Who Do They Think You Are?

In our 20-plus years of experience, we’ve been privileged to work with thousands of leaders at all levels within organizations. These leaders have ranged from truly awesome, to pretty good, to downright awful . . . the equivalent of people repellent. What continues to intrigue us about these leaders, whether they be great, average, or scary, is how they personally see themselves as leaders, compared to how others see them.

What we’ve realized after facilitating hundreds of Leadership Development Assessments (360s), is that your accurate self-perception is absolutely critical to your success as a leader. Analyzing the 360 data and comparing the difference between how leaders see themselves and how others perceive them is revealing. When leaders view themselves as significantly more accomplished than the others participating see them, we have found an increase in the number of problematic areas identified in the survey. In other words, when leaders think they walk on water, their 360 participants almost always indicate that those leaders are just barely treading water.

We’ve also come to realize that realistically knowing how we come across to others is tough. We all have blind spots, gaps, and distortions in our perceptions of ourselves. However, our data clearly shows that leaders who have the most accurate self-perception, overall, are viewed more positively by others. In addition, the more accurate the leaders’ self-perception, the better their working relationships with others are, including increased levels of trust, respect, and loyalty.

Taking feedback about your ability as a leader has never been easy. Leaders with a false perception of how others see them often rationalize feedback by saying, "I’m not that way. They just don’t really know who I am." These leaders are defensive, sometimes angry, and often blame others for putting them in challenging situations where no leader would be successful. In other words, "It’s them, not me, who needs to change. Just give me better employees, and I wouldn’t be having these problems."

Leaders who have a more accurate perception of how others see them tend to exhibit very different behavior. First, they tend to be more critical of their leadership abilities than others are. Second, they are often genuinely humble and want to get even stronger as a leader. In addition, regardless of their leadership skill set or where they are in their career, they exhibit many of the following positive behaviors:

  • In touch with reality. These leaders are out and about on a daily basis, talking with employees, asking them for their insights. They ask for and get employee input regarding problems that need to be solved and changes that must be made. They have the pulse of the team, and their actions demonstrate that they care about the team and value their opinions.
  • Have people smarts. Not only do these leaders know themselves well, they know what makes other people tick. They understand motivation and factors that make it easier for people to do their work. They are professionals displaying high E.I. (emotional intelligence). People on their teams describe them as people persons.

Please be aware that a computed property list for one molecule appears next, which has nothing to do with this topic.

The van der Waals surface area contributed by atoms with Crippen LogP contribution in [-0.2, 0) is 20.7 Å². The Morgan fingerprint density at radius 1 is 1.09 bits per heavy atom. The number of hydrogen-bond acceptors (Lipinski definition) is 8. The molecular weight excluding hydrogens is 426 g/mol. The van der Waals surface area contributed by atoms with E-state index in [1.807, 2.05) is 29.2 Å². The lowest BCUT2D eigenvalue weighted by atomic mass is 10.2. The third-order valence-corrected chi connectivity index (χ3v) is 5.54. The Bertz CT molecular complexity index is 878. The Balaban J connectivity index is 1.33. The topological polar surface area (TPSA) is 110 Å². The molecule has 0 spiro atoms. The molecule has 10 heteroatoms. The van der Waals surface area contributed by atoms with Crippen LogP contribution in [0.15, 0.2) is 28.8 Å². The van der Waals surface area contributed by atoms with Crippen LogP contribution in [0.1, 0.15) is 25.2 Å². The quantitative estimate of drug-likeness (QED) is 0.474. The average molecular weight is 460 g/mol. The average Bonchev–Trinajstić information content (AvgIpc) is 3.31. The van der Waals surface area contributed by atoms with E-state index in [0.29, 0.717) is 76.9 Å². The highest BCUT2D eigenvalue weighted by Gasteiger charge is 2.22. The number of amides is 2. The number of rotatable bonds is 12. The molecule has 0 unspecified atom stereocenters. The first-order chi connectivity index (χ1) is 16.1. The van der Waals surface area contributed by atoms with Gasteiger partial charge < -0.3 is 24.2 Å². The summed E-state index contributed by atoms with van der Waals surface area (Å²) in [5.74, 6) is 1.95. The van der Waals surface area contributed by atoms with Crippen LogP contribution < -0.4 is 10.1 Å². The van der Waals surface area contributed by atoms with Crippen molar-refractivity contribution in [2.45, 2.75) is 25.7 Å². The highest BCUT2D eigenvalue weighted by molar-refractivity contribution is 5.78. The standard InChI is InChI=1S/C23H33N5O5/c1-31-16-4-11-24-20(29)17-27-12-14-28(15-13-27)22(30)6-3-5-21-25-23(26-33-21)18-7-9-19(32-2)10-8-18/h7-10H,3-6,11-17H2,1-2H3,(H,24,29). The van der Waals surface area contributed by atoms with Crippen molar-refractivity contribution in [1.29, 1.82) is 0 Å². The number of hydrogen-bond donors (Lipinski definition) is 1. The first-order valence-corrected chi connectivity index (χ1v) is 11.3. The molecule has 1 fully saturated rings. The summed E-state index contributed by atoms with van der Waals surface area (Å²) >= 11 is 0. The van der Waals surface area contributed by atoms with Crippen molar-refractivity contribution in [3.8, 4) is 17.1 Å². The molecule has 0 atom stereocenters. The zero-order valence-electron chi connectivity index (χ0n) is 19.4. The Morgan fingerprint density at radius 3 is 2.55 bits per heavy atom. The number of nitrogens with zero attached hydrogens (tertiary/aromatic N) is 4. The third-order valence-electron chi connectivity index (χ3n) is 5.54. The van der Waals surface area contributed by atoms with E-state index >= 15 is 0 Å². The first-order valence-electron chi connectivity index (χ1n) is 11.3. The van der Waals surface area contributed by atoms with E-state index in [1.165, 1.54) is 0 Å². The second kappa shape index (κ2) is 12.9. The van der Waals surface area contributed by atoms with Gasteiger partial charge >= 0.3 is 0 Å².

• Learners. These leaders, regardless of their expertise, keep on learning. Not only do they personally keep on learning, they inspire others to learn. They are quick to question, explore, and grow in their quest to become even stronger leaders.
  • Goal setters. With these leaders, things don’t happen accidentally. Great leaders, we’ve found, are also great goal setters. They can articulate what they intend to accomplish this day, week, month, and year; some even have three- to five-year plans. They know what they want and have an action plan detailing what it will take for them to reach their goal.
  • Recognize others. These leaders continually look for opportunities to praise and recognize others, showing that they care about and value employees as unique individuals contributing to the success of the team. They spend freely with soft currency—kind words that are genuinely delivered to show their appreciation for an employee’s contribution.
  • Open to feedback. Leaders with a healthy self-perception are open to feedback and often encourage others to answer the following question, "How am I doing?" When constructive comments are shared about what the leader needs to change, the leader responds with, "Thanks. I’m glad you talked to me about that. I now know what I need to be working on."
  • Change quickly. These leaders are quick-change artists, changing frequently and being a great role model for their team. They stay future focused, maintain a positive vision of the team’s success with the change and help others to realize the benefits of making the change. They support team members having difficulty with the change but stay focused on successfully achieving the desired outcome.
  • Inspire others to improve. Not only are these leaders great learners, but they also see abilities in others that those individuals may not yet recognize. They see potential in individuals and coach, mentor, and inspire team members to continue to learn and grow. Their positive vision of an employee’s potential often motivates the employee to raise the bar and reach for even higher levels of success.

It isn’t easy. However, being in touch with how others see you as a leader, and taking steps to address areas where they feel you can grow, will help you become an even stronger leader. Open your eyes and replace the lens through which you view yourself. It starts with two actions: asking and listening.

—Peter B. Stark and Jane S. Flaherty are principals in Peter Baron Stark Companies, a California human relations consulting company.

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